I can’t believe that another year has passed and we are still prohibited from taking our fair share of grouper during the time of year that they are actually, most readily available in our waters. That being said, I guess that we are really lucky that there are so many other species available to pursue. Other reef fish, like the wonderful variety of snapper found on our reef line along with the non-benthic critters like cero mackerel and yellow jack help fill the void left by the removal of the grouper from the menu.
Chumming over the patch reefs will bring in a great variety of fish with which to fill your cooler. Some of the variables that will determine the success of your chumming are the rate that the current is flowing and wind direction as it relates to the direction of current flow. The best results are achieved when you are able to anchor up current of the patch reef that you want to fish and the wind is blowing the same way. This allows your chum to flow directly behind the boat and also for your chum to flow across the body of the patch reef. Good current flow is also important to spread the scent of the chum along with tiny morsels with which, to not only draw in the fish, but also to get them into the feeding mood. If the rate of the current is too slow the chum will only serve to entice the fish in the immediate vicinity of your boat and also will have little chance of building an all important school of bait fish.
If you can form a school of ballyhoo behind your boat it is all but a guarantee that you will be able to come away with a dinner to be proud of. If you are one to believe in reincarnation, you should hope that you do not come back as a ballyhoo. Your life expectancy in your new form will tend to be short indeed. At least you will quickly be able to move on to bigger and better things in short order. That being said, suffice it to say that just about all of the reef denizens with few exceptions are a fan of the Hoo.
Getting a few ballyhoo for bait is usually an easy task if you are adept at throwing a cast net. If not, a gold hair hook with a tiny piece of shrimp or squid will serve to bring them to the boat one at a time. These fish can be used either live, bridled to a short wire leader and left to swim on the surface, or used as cut bait in large chunks on a knocker rig on the bottom. Whichever method you choose, there is sure to be fast action to follow.
As most of you know by now, I suffer from fishing ADD and have an attention span just ever so slightly longer than it takes to get a fish into the boat before needing to try for something bigger and better. In January, bigger and better usually comes in the form of the elusive sailfish. Staring at a baitwell full of lively ballyhoo after a short time starts to scream sailfish. So hopefully my charter has their fill of bottom fish about the same time so that it is not too difficult to talk them into changing gears and moving the short distance offshore, to try for a pelagic slam. I consider the slam this time of year to be sailfish, dolphin and tuna. I know that there are plenty of other sets of three to make up a slam but that is my personal favorite.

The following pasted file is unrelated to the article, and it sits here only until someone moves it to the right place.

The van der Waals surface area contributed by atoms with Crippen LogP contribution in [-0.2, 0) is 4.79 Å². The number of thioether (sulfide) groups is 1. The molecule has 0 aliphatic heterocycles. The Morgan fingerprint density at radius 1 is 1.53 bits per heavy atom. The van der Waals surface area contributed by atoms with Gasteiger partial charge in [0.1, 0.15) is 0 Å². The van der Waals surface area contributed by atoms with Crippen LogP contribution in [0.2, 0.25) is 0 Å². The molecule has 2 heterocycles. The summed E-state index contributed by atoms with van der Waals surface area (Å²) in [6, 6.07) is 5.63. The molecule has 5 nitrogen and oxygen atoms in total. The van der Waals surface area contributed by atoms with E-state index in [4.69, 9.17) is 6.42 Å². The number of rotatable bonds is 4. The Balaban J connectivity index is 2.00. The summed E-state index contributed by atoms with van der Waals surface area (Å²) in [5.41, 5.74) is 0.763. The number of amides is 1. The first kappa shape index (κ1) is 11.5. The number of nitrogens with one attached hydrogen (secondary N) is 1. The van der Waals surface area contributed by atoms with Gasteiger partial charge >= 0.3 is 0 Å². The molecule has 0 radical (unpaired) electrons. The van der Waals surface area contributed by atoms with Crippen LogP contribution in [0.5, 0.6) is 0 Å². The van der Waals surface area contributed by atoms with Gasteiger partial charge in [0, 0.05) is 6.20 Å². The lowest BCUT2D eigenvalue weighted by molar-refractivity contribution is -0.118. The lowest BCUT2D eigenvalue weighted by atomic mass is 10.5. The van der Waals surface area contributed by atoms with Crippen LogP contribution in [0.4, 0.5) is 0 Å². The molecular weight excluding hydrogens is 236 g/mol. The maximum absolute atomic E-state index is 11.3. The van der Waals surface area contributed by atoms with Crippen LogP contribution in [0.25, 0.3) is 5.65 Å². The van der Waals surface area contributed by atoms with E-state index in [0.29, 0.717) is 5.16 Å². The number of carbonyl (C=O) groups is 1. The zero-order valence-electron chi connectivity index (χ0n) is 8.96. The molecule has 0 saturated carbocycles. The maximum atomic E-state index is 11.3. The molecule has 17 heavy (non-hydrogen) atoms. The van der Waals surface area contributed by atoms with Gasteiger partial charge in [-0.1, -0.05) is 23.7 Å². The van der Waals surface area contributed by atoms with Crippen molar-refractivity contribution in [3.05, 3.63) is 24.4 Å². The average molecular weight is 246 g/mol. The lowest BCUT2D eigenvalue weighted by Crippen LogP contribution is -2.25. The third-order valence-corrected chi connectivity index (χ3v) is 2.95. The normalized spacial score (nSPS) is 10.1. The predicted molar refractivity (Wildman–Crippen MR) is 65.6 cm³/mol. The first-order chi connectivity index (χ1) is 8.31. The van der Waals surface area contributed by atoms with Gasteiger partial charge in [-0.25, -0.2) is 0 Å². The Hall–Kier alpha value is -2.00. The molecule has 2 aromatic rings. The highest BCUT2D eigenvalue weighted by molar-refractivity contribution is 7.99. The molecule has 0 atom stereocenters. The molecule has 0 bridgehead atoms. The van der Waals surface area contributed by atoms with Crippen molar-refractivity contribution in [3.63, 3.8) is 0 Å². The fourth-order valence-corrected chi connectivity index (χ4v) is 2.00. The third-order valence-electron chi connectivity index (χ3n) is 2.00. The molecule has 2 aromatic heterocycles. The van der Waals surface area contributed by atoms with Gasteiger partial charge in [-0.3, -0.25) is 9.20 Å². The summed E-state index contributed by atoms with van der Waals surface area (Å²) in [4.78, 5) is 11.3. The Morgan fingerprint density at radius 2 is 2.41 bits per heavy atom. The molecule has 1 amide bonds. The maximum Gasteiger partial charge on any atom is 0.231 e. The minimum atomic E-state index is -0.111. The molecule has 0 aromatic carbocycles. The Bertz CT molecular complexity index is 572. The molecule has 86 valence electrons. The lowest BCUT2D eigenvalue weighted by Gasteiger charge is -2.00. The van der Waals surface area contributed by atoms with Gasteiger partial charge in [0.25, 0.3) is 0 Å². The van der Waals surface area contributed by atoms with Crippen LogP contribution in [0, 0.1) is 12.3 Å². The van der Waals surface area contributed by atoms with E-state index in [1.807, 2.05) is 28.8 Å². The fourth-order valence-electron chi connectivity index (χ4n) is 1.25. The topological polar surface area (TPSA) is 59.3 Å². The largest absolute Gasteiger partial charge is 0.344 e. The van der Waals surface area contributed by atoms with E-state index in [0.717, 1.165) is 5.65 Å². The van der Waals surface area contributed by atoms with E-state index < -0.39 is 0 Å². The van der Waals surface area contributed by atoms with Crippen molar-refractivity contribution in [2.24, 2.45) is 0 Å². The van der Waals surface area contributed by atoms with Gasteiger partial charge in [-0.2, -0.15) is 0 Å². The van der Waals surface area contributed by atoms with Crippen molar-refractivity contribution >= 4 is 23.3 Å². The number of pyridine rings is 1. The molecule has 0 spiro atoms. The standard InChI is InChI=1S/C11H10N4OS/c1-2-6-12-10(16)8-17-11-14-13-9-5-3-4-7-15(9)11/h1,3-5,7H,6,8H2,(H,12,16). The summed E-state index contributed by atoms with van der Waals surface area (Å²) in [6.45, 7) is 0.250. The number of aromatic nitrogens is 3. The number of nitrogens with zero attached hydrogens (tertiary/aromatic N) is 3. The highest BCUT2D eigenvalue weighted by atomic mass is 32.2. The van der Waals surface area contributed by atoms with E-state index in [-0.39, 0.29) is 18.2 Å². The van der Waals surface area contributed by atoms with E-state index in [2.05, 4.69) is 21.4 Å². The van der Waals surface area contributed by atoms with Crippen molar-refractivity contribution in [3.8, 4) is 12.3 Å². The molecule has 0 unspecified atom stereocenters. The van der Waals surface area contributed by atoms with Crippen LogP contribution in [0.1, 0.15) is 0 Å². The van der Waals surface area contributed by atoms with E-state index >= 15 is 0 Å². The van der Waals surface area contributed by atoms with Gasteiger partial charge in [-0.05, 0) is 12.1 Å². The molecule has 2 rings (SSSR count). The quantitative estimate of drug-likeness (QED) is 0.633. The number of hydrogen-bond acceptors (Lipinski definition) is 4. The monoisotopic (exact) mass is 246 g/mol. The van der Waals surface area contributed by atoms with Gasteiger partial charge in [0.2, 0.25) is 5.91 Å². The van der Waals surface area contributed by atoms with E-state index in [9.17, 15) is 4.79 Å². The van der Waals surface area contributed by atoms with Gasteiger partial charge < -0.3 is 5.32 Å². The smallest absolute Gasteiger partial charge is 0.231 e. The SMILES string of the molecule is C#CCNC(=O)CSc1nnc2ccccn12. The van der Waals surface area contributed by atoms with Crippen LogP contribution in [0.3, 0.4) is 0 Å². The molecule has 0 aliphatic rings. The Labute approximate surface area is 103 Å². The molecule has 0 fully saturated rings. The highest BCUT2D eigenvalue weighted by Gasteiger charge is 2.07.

Bridling a live ballyhoo to a long piece of 50 to 60 pound fluorocarbon is a pretty simple task. I start with an appropriately sized circle hook for the size bait and then use about a half piece of copper rigging wire fastened directly to the hook. The hook is placed up through the ballyhoo’s lower jaw and then the rigging wire is wound down the bill and hook. If there is enough of a breeze to keep the boat drifting fast enough to keep a few lines trailing behind the boat without running afoul of each other, then drifting quietly between 150 and 250 feet of water seems to be the area that I draw the most strikes. If the drift is too slow you can idle slowly ahead or just kick the boat in and out of gear to keep the baits moving without crossing each other up.
I feel the need to interject a public service announcement at this point. It is important that your choice of outboard has the capacity for a modicum of stealth if you are going to slow troll live bait. The quieter your choice of outboard, the better your chance of not spooking your quarry. I have chosen my E-TEC motors because of many factors not the least of which being the ability to idle quietly and more efficiently than other engines. If you are running loud old two stroke motors you are better off drifting with the engines off.
Of course there are other ways to fish live bait offshore. One of the most notable is to use a kite to keep a greater spread of bait around the boat. The kite allows you to keep baits in front of your drift so that the bait gets to the fish before they can be put down by the passing of the boat. Kite fishing is a skill that can be started quite simply at first and can be expanded upon as your skills increase. You can start with one kite and one or two release clips and then move to multiple kites weighted to fly at different angles as your skills increase.
One last bit of advice is to keep your bottom finder zoomed in to the bottom as you drift. In the lower Keys there are precious few hard bottom spots in the area outside of the reef line. Keeping an eye on the bottom can show you both bait and game fish holding over what appears to be flat sand but is really hard bottom with holes and some low profile growth on them. Once you mark a spot like that you can go back and drop a live bait or vertical jig and see if you might not come home with a trophy mutton snapper to sweeten the pot.
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